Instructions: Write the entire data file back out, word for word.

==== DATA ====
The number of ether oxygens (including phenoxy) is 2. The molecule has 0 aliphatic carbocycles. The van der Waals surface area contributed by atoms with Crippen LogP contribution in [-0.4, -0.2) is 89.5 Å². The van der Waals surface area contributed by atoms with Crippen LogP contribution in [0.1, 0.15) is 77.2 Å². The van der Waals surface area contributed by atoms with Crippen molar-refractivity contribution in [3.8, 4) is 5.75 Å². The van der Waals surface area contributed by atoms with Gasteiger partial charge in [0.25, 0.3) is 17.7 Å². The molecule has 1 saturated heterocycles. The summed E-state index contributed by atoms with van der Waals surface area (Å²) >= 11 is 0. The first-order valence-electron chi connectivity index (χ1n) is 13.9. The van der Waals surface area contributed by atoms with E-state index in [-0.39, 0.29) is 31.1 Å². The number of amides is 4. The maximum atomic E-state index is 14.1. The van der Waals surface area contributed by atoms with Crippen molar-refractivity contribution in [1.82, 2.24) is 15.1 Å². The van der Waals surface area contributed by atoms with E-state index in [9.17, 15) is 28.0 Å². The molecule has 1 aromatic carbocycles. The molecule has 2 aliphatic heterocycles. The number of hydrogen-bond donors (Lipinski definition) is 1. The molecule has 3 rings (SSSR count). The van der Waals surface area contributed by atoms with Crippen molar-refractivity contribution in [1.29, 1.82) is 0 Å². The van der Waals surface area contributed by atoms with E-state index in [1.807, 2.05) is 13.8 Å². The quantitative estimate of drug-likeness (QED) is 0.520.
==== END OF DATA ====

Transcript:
The number of ether oxygens (including phenoxy) is 2. The molecule has 0 aliphatic carbocycles. The van der Waals surface area contributed by atoms with Crippen LogP contribution in [-0.4, -0.2) is 89.5 Å². The van der Waals surface area contributed by atoms with Crippen LogP contribution in [0.1, 0.15) is 77.2 Å². The van der Waals surface area contributed by atoms with Crippen molar-refractivity contribution in [3.8, 4) is 5.75 Å². The van der Waals surface area contributed by atoms with Gasteiger partial charge in [0.25, 0.3) is 17.7 Å². The molecule has 1 saturated heterocycles. The summed E-state index contributed by atoms with van der Waals surface area (Å²) >= 11 is 0. The first-order valence-electron chi connectivity index (χ1n) is 13.9. The van der Waals surface area contributed by atoms with E-state index in [-0.39, 0.29) is 31.1 Å². The number of amides is 4. The maximum atomic E-state index is 14.1. The van der Waals surface area contributed by atoms with Crippen molar-refractivity contribution in [1.82, 2.24) is 15.1 Å². The van der Waals surface area contributed by atoms with E-state index in [9.17, 15) is 28.0 Å². The molecule has 1 aromatic carbocycles. The molecule has 2 aliphatic heterocycles. The number of hydrogen-bond donors (Lipinski definition) is 1. The molecule has 3 rings (SSSR count). The van der Waals surface area contributed by atoms with Crippen molar-refractivity contribution in [1.29, 1.82) is 0 Å². The van der Waals surface area contributed by atoms with E-state index in [1.807, 2.05) is 13.8 Å². The quantitative estimate of drug-likeness (QED) is 0.520.